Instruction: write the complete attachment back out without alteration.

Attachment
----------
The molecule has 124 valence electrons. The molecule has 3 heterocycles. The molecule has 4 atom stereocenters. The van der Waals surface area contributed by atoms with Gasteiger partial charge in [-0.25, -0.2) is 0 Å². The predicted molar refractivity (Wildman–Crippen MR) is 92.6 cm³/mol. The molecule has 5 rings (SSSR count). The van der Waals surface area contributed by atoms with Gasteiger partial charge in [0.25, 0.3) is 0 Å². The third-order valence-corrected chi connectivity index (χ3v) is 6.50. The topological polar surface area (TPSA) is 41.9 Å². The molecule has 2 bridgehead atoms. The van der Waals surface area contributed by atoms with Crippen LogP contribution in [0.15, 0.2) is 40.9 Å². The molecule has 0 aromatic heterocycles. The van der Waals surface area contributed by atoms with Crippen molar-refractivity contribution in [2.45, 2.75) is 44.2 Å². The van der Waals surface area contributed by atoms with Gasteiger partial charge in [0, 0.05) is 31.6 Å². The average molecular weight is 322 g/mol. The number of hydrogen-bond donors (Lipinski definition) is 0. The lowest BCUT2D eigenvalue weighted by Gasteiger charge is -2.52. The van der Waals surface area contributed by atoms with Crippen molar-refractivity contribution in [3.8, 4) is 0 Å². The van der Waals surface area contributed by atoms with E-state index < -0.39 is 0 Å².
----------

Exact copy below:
The molecule has 124 valence electrons. The molecule has 3 heterocycles. The molecule has 4 atom stereocenters. The van der Waals surface area contributed by atoms with Gasteiger partial charge in [-0.25, -0.2) is 0 Å². The predicted molar refractivity (Wildman–Crippen MR) is 92.6 cm³/mol. The molecule has 5 rings (SSSR count). The van der Waals surface area contributed by atoms with Gasteiger partial charge in [0.25, 0.3) is 0 Å². The third-order valence-corrected chi connectivity index (χ3v) is 6.50. The topological polar surface area (TPSA) is 41.9 Å². The molecule has 2 bridgehead atoms. The van der Waals surface area contributed by atoms with Crippen LogP contribution in [0.15, 0.2) is 40.9 Å². The molecule has 0 aromatic heterocycles. The van der Waals surface area contributed by atoms with Crippen molar-refractivity contribution in [2.45, 2.75) is 44.2 Å². The van der Waals surface area contributed by atoms with Gasteiger partial charge in [0, 0.05) is 31.6 Å². The average molecular weight is 322 g/mol. The number of hydrogen-bond donors (Lipinski definition) is 0. The lowest BCUT2D eigenvalue weighted by Gasteiger charge is -2.52. The van der Waals surface area contributed by atoms with Crippen molar-refractivity contribution in [3.8, 4) is 0 Å². The van der Waals surface area contributed by atoms with E-state index < -0.39 is 0 Å².